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HomeNewsPublic transport in Leeds ‘pretty much non-existent’ during pandemic, claims councillor

Public transport in Leeds ‘pretty much non-existent’ during pandemic, claims councillor

Words: Richard Beecham

A Leeds councillor has claimed public transport has become “pretty much non-existent” during the Covid-19 pandemic.

Coun Paul Wadsworth (Con) added that, while he welcomed increased tree-planting, schemes in the city were now getting criticism from the public for disrupting picnic hotspots.

The comments came during a meeting of the council’s Climate Change Emergency Committee, where one of the its transport chiefs called for more confidence to be put back into public transport in the city, following months of Covid-19-related disruption.

Leeds City Council’s executive member for transport, Coun Lisa Mulherin (Lab) told the meeting:

“We would hope some of the changes, in terms of people being more active will be able to continue, as well as people getting back to a more normal quality of life next year.

“The measures we have taken improving the cycle routes and the broadening of footpaths, and making safer cycling much more accessible to people – we should keep that as well as getting confidence back in public transport.”

Responding to Coun Mulherin’s statement, committee member Coun Wadsworth said: “I am very keen that Coun Mulherin thinks we can get confidence back onto public transport, because we have a huge job to do there.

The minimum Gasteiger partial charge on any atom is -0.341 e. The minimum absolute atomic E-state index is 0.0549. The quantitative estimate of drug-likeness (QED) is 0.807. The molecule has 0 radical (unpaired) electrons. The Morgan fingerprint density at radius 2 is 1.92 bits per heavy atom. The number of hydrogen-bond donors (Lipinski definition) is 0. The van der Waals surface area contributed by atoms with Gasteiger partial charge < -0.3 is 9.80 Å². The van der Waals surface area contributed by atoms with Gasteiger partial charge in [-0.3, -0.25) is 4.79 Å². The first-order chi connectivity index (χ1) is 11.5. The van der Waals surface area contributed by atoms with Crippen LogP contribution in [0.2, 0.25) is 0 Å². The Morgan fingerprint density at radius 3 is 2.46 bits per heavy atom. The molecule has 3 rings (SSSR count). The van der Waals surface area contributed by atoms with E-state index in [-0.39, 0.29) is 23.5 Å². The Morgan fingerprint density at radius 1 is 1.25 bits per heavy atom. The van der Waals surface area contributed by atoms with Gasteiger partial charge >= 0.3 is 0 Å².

“Public transport is pretty much non-existent at the moment.”

Regional buses and trains have been running at a reduced service since earlier this year.

Coun Wadsworth’s comments came while the committee was discussing its annual report into the state of the environment in Leeds.

The document claimed there had been a national improvement in emission-related air quality since the first Covid-19 lockdown in March. It added there were also numerous programmes in place to plant trees across the district.

Coun Wadsworth added: “If you’d have said a year ago that we would be planting more trees, people would have said ‘absolutely brilliant – we need more trees’.

“But now people want the green space back to sit on and picnic on – people are saying to me ‘you are planting trees where we used to picnic because there was nowhere else to go’.”

Committee chair Coun Neil Walshaw said: “Nobody in this council believes tree planting is a cure-all for all of our transport emissions – there is not enough land in the world for that.

“The tree planting work is good, but it needs to be the right trees in the right places.”

A full Leeds City Council meeting is expected to discuss the report early next year.



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